- Loss of loyalty
- greater churn of the workforce
- unnecessary and time consuming conflict
- obstacles to the decision making process
- perhaps a blaming culture
- employee resentment that causes work to rule attitude
- internal departments that compete instead of being supportive of one another
- Leadership that is disconnected from the workforce ( I am aware of companies where it can take weeks for an employee to get an appointment to talk to their boss – really?)
- an uncaring workforce that forces late deliverables to clients
- loss of clientele from badly handled customer service
On that point alone I would like to share a story with you. A friend of mine, a VP in private sector company shared with me something that she uncovered while visiting with a client. BD (business development) people were actually telling customers what a terrible place the company was to work….now really….would you expect your customer to want to keep doing business with you? While the employee was out of line to do so….what was actually behind the motivation for someone to so liberally speak like that to a client? Her feelings were that it was a result of the disconnectedness between leadership and those doing the work…it was an ongoing tense and disconnected culture. So…who owns that? Well…..I would have to say leadership does….this is what poor leadership can produce. Terribly costly, should you lose a client to an event like this.
Truthfully, I could go on and on with the activities we see arise out of poor leadership in an organization. I invite you to think about……What goes on in your business?
Here are some actually figures on the cost of poor leadership –
Poor leadership practices cost the organization and estimated 7% of their total annual sales
Did you know…..A minimum of 9% and as much as 32 % of voluntary turnover in a company can be avoided with improved leadership skills
Companies are functioning with a 5% to 10% drag on their productivity that would be eliminated with better leadership practices. Some people I mention that to are surprised it is so low….however we will have some highly functioning teams that will contribute to minimizing the actually figures from a poor performing team.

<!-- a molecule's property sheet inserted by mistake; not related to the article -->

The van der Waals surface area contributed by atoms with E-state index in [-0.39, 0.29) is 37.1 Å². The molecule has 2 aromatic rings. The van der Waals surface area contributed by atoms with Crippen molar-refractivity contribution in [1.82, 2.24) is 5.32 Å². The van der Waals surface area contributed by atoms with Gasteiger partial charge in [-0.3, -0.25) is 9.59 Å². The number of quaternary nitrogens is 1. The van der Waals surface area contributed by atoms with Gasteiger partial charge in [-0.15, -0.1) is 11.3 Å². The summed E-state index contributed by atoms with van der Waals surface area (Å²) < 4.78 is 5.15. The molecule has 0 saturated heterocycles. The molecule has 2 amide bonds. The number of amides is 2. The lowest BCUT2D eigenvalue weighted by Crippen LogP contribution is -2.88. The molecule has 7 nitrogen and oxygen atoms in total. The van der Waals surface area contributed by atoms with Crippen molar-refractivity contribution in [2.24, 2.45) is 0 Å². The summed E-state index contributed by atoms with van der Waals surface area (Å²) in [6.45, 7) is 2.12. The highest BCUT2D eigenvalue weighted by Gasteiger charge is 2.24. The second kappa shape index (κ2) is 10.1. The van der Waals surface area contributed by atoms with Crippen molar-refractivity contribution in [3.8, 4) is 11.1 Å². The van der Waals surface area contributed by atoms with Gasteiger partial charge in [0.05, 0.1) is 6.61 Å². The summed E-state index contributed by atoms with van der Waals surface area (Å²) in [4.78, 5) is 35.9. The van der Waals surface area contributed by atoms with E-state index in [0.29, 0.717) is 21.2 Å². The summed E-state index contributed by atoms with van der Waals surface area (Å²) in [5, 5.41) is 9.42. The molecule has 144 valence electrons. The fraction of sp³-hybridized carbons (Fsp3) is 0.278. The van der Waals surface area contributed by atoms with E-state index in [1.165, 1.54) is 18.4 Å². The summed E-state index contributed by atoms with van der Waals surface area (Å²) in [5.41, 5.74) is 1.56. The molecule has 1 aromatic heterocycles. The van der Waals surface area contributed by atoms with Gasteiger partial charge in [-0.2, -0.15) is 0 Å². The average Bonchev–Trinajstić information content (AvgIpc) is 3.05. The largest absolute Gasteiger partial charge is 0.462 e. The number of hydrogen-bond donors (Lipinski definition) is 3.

IMPORTANT : Truly effective leaders….need to be the most self – aware people in the company! Self Awareness brings on Relationship Awareness. And relationship awareness and relationship management are an absolute must to fully engage your workforce. Yet…often the key leaders are the least self-aware.
I have to wonder….why is it that we hire or promote leaders….and simply hope for the best. Few companies actually arrange for the hired leader or promoted leader to be professionally supported to assure their success. Should that leader have the ability to positively impact those that report to them….do you realize that one employee’s productivity alone can increase by as much as 27%!! That is massive. How could key leadership ignore such a figure?
If I am describing you and your company in this podcast, what do you need to do to start turning around the leadership and develop a culture that readily enjoys more effectiveness and contribution from its workforce?
Take that first step and support yourself, and other leaders around you to increase self – awareness. Find a professional and or training to make this happen. Getting data or information is helpful….but like anything we must be committed to taking action for change and ultimately obtain results. Others often emulate the behaviour of senior leadership….Please give consideration to this question: What type of leadership do you want to model to others in your company or organization? And…a caution here…can you afford to misstep?
To better leadership…always!
The Cost of Poor Leadership